Pro-life Dems seek to hold Pres. Obama 'to his word'

WASHINGTON (BP)--A coalition of about 40 pro-life Democrats apparently could decide the fate of a health care bill that soon will come before the House of Representatives, with the outcome decided either way by only a handful of votes.

At issue is whether the health care bill being written by congressional Democratic leaders will include public funding for abortion -- which every bill passed in recent months by committees in the House and Senate did, in one form or another. Those various bills are being combined.

Leading the Democratic pro-life coalition is Rep. Bart Stupak, D.-Mich., who offered an amendment in a committee in July that would have explicitly prevented the health care bill from funding abortion. It was defeated, 30-28.

"We're holding the president to his word," Stupak said in an interview on C-SPAN Tuesday, referencing President Obama's pledge that there would be no federal funding of abortion.

Stupak would prefer that his amendment receive a vote on the floor, but Democratic leaders likely won't allow him to offer it because it would be "almost certain to prevail," the Associated Press reported. If his amendment is not allowed a floor vote, then his only option is to try to prevail in a procedural vote known as the vote on the "rule" -- a vote that sets the rules on debating and amending the bill. If Stupak and his coalition of about 40 Democrats prevails, then the health care bill cannot be brought to the floor.

It apparently is the best option for pro-lifers in both parties. The National Right to Life Committee sent a letter to representatives Oct. 21 warning that the vote on the rule would be included in its scorecard that rates congressional members.

"We will try to -- we, there's about 40 likeminded Democrats like myself -- we'll try to take down the rule," Stupak told CNSNews.com. "If all 40 of us vote in a bloc against the rule -- because we think the Republicans will join us -- we can defeat the rule. The magic number is 218. If we can have 218 votes against the rule, we win."

Stupak is unique because, otherwise, he's a liberal on health care. He supports a public option, as long as it doesn't cover abortion.

"I, for one, would like to vote for health care," he said on C-SPAN, adding that "the speaker is not happy with me."

"If it costs me my seat, so be it," Stupak said.

There's little margin for error. There currently are 256 Democrats, 177 Republicans and two vacancies (which will be filled in Nov. 3 special elections). If the vote takes place before the two vacancies are filled and if all 177 Republicans and the 40 Democrats hold together, then the rule would be defeated, 217-216. That assumes there are exactly 40 pro-life Democratic votes.

Stupak says he knows that Democratic leaders will try and "twist arms" while the vote is taking place.

Stupak and 28 other House Democrats signed a letter that was sent to House Speaker Nancy Pelosi requesting that she allow a floor vote on a pro-life amendment to the House bill. The letter was dated Sept. 29.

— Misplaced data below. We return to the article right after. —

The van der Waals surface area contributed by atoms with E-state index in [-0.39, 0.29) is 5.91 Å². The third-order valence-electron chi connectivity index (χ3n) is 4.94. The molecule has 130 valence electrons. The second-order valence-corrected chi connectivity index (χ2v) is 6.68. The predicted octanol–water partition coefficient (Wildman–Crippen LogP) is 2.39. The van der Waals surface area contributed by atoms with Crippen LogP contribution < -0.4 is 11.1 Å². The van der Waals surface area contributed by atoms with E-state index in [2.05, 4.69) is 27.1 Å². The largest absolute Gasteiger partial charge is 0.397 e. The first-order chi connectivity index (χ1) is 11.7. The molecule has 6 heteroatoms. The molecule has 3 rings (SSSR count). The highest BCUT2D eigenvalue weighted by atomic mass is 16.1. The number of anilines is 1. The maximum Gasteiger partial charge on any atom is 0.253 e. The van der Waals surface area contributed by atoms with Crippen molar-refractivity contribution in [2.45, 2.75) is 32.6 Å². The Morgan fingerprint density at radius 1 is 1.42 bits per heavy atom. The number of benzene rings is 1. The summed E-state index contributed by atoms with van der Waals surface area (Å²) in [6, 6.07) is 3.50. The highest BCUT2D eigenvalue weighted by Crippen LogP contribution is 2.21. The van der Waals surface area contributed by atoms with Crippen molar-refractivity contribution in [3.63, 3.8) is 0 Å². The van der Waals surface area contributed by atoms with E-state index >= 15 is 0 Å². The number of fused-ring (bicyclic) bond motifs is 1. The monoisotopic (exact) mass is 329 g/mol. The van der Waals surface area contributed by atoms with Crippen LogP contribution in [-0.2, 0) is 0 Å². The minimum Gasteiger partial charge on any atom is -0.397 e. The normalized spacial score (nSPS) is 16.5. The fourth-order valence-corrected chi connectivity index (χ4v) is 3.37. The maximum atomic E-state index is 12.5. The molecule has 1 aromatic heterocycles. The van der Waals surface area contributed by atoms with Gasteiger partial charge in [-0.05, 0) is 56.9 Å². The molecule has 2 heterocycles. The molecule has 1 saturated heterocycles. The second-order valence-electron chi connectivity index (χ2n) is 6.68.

"While some assert that language contained in variations of H.R. 3200, America's Affordable Health Choices Act, is sufficient to preclude Federal funds being used for abortion, we do not agree," the letter read. "If eliminating Federal funding of abortion is sincerely the goal, then a simple solution would be to include the Hyde Amendment to the version of H.R. 3200 that comes to the Floor -- the intent and effect of which is understood by all Members."

The Hyde Amendment, which must be renewed yearly, prevents Medicaid from paying for elective abortions. It does not, though, apply automatically to health care legislation.

"This is a serious matter for us and for our constituents, and regardless of their views on abortion, many Members are opposed to Federal funding," the letter concluded. "We respectfully request inclusion of the Hyde Amendment in H.R. 3200 as it comes to the Floor."

Stupak also told CNSNews.com that he had a frank discussion with President Obama in recent days regarding Obama's Sept. 9 pledge to Congress that "under our plan, no federal dollars will be used to fund abortions." Stupak said he read Obama's words back to him.

"And he said, 'What it says is 'under my plan' -- meaning the president's plan. And I said, 'With all due respect, sir, you do not have a plan. The only plan we have out is the House plan.' So, I don't know if it is a game of semantics or what," Stupak said.

"And when I pointed this out, [Obama] said, 'Go back and work with the people on your committee and get this matter worked out. Work with the speaker. Work with us, would you?' And I said, 'Yes, I would. And we have tried. But we haven't been able to resolve our differences because we do not want public funds going for abortion.'"

Although it is being rewritten, the House bill (H.R. 3200) as of a month ago explicitly covered abortion and detailed how it would be funded. The bill included a government-run public option and -- in a supposed compromise supported by pro-choicers -- said abortions could be paid for only through enrollees' premiums, which the bill does not consider to be public funds. Pro-lifers called it a bookkeeping scam. They argue that the federal agency running the public option would be reimbursing abortion doctors using a federal bank account -- and by definition it is federal money.

"The federal government is running the whole scheme from start to finish," National Right to Life's Douglas Johnson told Baptist Press.

An Aug. 5 Associated Press story said "the public plan -- and private insurance offered in the [health care] exchange -- would be allowed to cover abortion, without funding restrictions."


Michael Foust is an assistant editor of Baptist Press.

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